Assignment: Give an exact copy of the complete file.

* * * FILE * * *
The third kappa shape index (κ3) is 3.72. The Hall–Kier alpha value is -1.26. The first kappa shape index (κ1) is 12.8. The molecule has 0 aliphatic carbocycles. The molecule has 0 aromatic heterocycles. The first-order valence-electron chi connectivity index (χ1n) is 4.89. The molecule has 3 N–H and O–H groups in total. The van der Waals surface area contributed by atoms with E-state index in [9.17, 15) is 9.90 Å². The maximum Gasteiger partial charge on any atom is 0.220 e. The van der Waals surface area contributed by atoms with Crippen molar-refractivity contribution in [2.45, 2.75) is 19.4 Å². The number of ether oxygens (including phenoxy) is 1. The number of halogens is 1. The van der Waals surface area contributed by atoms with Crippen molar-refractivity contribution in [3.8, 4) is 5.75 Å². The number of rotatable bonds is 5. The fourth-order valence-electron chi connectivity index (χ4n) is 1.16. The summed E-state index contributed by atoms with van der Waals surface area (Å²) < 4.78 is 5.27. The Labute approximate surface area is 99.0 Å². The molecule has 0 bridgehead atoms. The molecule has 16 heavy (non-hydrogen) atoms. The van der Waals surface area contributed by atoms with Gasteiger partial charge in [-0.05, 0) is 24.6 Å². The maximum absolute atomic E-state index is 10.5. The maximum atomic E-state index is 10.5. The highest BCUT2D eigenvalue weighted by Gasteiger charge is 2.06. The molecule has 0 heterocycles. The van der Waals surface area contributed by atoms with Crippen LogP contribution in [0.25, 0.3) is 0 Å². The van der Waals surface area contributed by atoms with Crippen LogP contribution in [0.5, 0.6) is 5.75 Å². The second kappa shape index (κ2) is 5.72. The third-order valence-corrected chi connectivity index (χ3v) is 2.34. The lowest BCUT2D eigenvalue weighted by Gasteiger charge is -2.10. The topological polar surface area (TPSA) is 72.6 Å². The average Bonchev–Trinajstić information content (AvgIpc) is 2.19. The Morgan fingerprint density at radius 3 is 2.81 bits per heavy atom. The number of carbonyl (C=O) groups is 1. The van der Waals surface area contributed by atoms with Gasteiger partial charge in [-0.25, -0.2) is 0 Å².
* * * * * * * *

The third kappa shape index (κ3) is 3.72. The Hall–Kier alpha value is -1.26. The first kappa shape index (κ1) is 12.8. The molecule has 0 aliphatic carbocycles. The molecule has 0 aromatic heterocycles. The first-order valence-electron chi connectivity index (χ1n) is 4.89. The molecule has 3 N–H and O–H groups in total. The van der Waals surface area contributed by atoms with E-state index in [9.17, 15) is 9.90 Å². The maximum Gasteiger partial charge on any atom is 0.220 e. The van der Waals surface area contributed by atoms with Crippen molar-refractivity contribution in [2.45, 2.75) is 19.4 Å². The number of ether oxygens (including phenoxy) is 1. The number of halogens is 1. The van der Waals surface area contributed by atoms with Crippen molar-refractivity contribution in [3.8, 4) is 5.75 Å². The number of rotatable bonds is 5. The fourth-order valence-electron chi connectivity index (χ4n) is 1.16. The summed E-state index contributed by atoms with van der Waals surface area (Å²) < 4.78 is 5.27. The Labute approximate surface area is 99.0 Å². The molecule has 0 bridgehead atoms. The molecule has 16 heavy (non-hydrogen) atoms. The van der Waals surface area contributed by atoms with Gasteiger partial charge in [-0.05, 0) is 24.6 Å². The maximum absolute atomic E-state index is 10.5. The maximum atomic E-state index is 10.5. The highest BCUT2D eigenvalue weighted by Gasteiger charge is 2.06. The molecule has 0 heterocycles. The van der Waals surface area contributed by atoms with Crippen LogP contribution in [0.25, 0.3) is 0 Å². The van der Waals surface area contributed by atoms with Crippen LogP contribution in [0.5, 0.6) is 5.75 Å². The second kappa shape index (κ2) is 5.72. The third-order valence-corrected chi connectivity index (χ3v) is 2.34. The lowest BCUT2D eigenvalue weighted by Gasteiger charge is -2.10. The topological polar surface area (TPSA) is 72.6 Å². The average Bonchev–Trinajstić information content (AvgIpc) is 2.19. The Morgan fingerprint density at radius 3 is 2.81 bits per heavy atom. The number of carbonyl (C=O) groups is 1. The van der Waals surface area contributed by atoms with Gasteiger partial charge in [-0.25, -0.2) is 0 Å².